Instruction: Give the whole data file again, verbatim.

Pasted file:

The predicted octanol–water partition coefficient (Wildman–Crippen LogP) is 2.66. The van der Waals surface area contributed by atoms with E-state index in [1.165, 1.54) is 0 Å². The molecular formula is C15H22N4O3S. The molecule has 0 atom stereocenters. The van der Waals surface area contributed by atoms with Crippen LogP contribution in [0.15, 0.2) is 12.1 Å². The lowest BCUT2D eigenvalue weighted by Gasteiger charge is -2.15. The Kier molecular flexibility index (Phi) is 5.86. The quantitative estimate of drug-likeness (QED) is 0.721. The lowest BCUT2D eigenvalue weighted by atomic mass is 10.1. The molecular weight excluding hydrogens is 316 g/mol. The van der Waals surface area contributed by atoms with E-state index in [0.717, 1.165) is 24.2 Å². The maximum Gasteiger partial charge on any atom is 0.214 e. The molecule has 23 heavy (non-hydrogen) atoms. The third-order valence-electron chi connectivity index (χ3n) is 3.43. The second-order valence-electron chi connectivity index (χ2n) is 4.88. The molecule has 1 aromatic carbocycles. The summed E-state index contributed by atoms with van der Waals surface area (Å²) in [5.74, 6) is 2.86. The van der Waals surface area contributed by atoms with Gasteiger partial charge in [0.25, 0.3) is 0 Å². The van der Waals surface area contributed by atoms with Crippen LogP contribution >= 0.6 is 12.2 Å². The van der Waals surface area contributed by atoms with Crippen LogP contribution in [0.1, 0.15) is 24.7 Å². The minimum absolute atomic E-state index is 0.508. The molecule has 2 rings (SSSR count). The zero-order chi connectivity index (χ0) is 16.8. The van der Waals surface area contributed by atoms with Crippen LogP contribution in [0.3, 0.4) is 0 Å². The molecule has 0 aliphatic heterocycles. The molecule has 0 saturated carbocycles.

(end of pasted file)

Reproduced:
The predicted octanol–water partition coefficient (Wildman–Crippen LogP) is 2.66. The van der Waals surface area contributed by atoms with E-state index in [1.165, 1.54) is 0 Å². The molecular formula is C15H22N4O3S. The molecule has 0 atom stereocenters. The van der Waals surface area contributed by atoms with Crippen LogP contribution in [0.15, 0.2) is 12.1 Å². The lowest BCUT2D eigenvalue weighted by Gasteiger charge is -2.15. The Kier molecular flexibility index (Phi) is 5.86. The quantitative estimate of drug-likeness (QED) is 0.721. The lowest BCUT2D eigenvalue weighted by atomic mass is 10.1. The molecular weight excluding hydrogens is 316 g/mol. The van der Waals surface area contributed by atoms with E-state index in [0.717, 1.165) is 24.2 Å². The maximum Gasteiger partial charge on any atom is 0.214 e. The molecule has 23 heavy (non-hydrogen) atoms. The third-order valence-electron chi connectivity index (χ3n) is 3.43. The second-order valence-electron chi connectivity index (χ2n) is 4.88. The molecule has 1 aromatic carbocycles. The summed E-state index contributed by atoms with van der Waals surface area (Å²) in [5.74, 6) is 2.86. The van der Waals surface area contributed by atoms with Gasteiger partial charge in [0.25, 0.3) is 0 Å². The van der Waals surface area contributed by atoms with Crippen LogP contribution >= 0.6 is 12.2 Å². The van der Waals surface area contributed by atoms with Crippen LogP contribution in [0.1, 0.15) is 24.7 Å². The minimum absolute atomic E-state index is 0.508. The molecule has 2 rings (SSSR count). The zero-order chi connectivity index (χ0) is 16.8. The van der Waals surface area contributed by atoms with Crippen LogP contribution in [0.3, 0.4) is 0 Å². The molecule has 0 aliphatic heterocycles. The molecule has 0 saturated carbocycles.